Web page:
If the dummy called attention to the revoke after play was complete, the normal two trick adjustment should have been made. However, if the damage was more than two tricks, the adjustment should restore all damage, to result in the same score that would have been achieved if the revoke had not occurred.

In no case should the had be thrown in because of a revoke, or because of dummy calling attention to a revoke.

In a duplicate game the Director would, if there was doubt, and if feasible, conduct a poll of players of similar skill level to help determine the amount of damage.

In an informal friendly game, dummy might kibitz (watch) declarer's play, although this would violate law 43 A 2 in a duplicate or club rubber game. But even in a friendly game it is a bad idea fro dummy to be looking at the cards still in the hand of either defender, and if dummy does watch declarer, s/he should be particularly careful not to make any comment on the play, or call attention to any error or irregularity until play is complete.

Without the hands and the play up to the point of the revoke, I cannot independently asses the damage done by the revoke.


I am a qualified ACBL club director who ran a small bridge club for a number of years, prior to 2010.

  • Perhaps you missed it, but dummy actually kibitzed Defender’s hand - that seems like it would be relevant in duplicate play.
    – Joe
    Commented Apr 18, 2021 at 23:42
  • @Joe I did miss that, I will update my answer. Commented Apr 18, 2021 at 23:58
  • @Joe Answer updated. Question says dummy was looking at defender's cards, not declarer's unless I misread it. Commented Apr 19, 2021 at 16:32

In friendly play, the rules generally go out the window on this sort of thing. Is it okay for dummy to kibitz? In my friendly games, it might be - depending on how seriously we were playing. If that is okay, then I’d rather dummy call attention to issues.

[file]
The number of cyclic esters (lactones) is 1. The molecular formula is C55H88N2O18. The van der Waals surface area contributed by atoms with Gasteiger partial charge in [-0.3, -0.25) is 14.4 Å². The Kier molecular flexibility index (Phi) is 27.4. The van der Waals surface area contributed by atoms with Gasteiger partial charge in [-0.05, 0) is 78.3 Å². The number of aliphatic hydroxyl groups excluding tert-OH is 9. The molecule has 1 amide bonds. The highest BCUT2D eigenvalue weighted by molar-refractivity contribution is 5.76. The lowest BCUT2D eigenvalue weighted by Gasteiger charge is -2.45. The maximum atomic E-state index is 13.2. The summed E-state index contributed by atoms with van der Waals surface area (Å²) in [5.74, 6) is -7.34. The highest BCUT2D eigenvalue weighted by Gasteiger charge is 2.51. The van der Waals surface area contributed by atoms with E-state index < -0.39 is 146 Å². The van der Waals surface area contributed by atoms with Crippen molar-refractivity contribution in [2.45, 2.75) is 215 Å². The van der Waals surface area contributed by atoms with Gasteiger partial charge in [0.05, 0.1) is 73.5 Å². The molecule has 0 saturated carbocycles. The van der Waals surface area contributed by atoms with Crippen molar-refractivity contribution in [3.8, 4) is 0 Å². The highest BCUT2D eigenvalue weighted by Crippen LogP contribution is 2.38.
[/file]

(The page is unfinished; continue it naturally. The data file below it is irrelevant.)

In a friendly game, if it’s feasible I’d try to go back to the moment the problem happened and fix it. That’s better for practice and for fun.

If you’re practicing seriously though and want to follow the rules carefully, dummy shouldn’t kibitz and shouldn’t mention anything, as David’s answer notes. I would probably agree with tossing in the hand, unless the points matter for something meaningful - in which case I wouldn’t say it was just a friendly game …

  • In an informal friendly game, the rules are whatever players agree on, which makes the question somewhat unanswerable. When i have played at someone's house, we played pretty much by the Laws, but with a somewhat greater margin of tolerance than a club duplicate game would give. Commented Apr 19, 2021 at 0:02
  • I agree with your first sentence (hence the answer!). I think it’s useful to have both here - sometimes it’s worth remembering the informality and sometimes you want the rules.
    – Joe
    Commented Apr 19, 2021 at 0:04
  • Fair enough. I agree that both answers are useful. I will update mine later tonight if possible, in any case within 24 hrs. Commented Apr 19, 2021 at 0:06